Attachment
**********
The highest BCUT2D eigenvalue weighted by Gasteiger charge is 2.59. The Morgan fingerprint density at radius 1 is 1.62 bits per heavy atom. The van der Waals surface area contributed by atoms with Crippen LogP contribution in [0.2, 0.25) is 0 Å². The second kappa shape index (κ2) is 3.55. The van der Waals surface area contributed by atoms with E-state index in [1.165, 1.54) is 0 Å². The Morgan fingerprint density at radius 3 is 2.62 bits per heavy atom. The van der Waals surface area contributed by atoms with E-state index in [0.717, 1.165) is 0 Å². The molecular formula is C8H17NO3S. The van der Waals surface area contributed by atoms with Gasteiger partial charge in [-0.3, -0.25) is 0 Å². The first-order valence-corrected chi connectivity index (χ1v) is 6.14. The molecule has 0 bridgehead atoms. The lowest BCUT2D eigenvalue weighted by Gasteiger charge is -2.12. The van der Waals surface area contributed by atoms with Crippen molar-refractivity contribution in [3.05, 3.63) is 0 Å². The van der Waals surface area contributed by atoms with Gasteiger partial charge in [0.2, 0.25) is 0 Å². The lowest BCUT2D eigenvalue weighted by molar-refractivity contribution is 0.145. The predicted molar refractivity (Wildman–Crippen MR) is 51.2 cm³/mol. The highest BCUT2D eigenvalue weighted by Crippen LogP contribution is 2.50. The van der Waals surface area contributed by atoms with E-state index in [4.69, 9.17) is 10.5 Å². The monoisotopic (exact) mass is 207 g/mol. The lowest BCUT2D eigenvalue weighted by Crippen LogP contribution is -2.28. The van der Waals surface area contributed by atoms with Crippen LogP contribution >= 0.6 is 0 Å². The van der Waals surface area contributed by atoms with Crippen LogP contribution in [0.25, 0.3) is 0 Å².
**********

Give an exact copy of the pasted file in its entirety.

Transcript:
The highest BCUT2D eigenvalue weighted by Gasteiger charge is 2.59. The Morgan fingerprint density at radius 1 is 1.62 bits per heavy atom. The van der Waals surface area contributed by atoms with Crippen LogP contribution in [0.2, 0.25) is 0 Å². The second kappa shape index (κ2) is 3.55. The van der Waals surface area contributed by atoms with E-state index in [1.165, 1.54) is 0 Å². The Morgan fingerprint density at radius 3 is 2.62 bits per heavy atom. The van der Waals surface area contributed by atoms with E-state index in [0.717, 1.165) is 0 Å². The molecular formula is C8H17NO3S. The van der Waals surface area contributed by atoms with Gasteiger partial charge in [-0.3, -0.25) is 0 Å². The first-order valence-corrected chi connectivity index (χ1v) is 6.14. The molecule has 0 bridgehead atoms. The lowest BCUT2D eigenvalue weighted by Gasteiger charge is -2.12. The van der Waals surface area contributed by atoms with Crippen molar-refractivity contribution in [3.05, 3.63) is 0 Å². The van der Waals surface area contributed by atoms with Gasteiger partial charge in [0.2, 0.25) is 0 Å². The lowest BCUT2D eigenvalue weighted by molar-refractivity contribution is 0.145. The predicted molar refractivity (Wildman–Crippen MR) is 51.2 cm³/mol. The highest BCUT2D eigenvalue weighted by Crippen LogP contribution is 2.50. The van der Waals surface area contributed by atoms with E-state index in [4.69, 9.17) is 10.5 Å². The monoisotopic (exact) mass is 207 g/mol. The lowest BCUT2D eigenvalue weighted by Crippen LogP contribution is -2.28. The van der Waals surface area contributed by atoms with Crippen LogP contribution >= 0.6 is 0 Å². The van der Waals surface area contributed by atoms with Crippen LogP contribution in [0.25, 0.3) is 0 Å².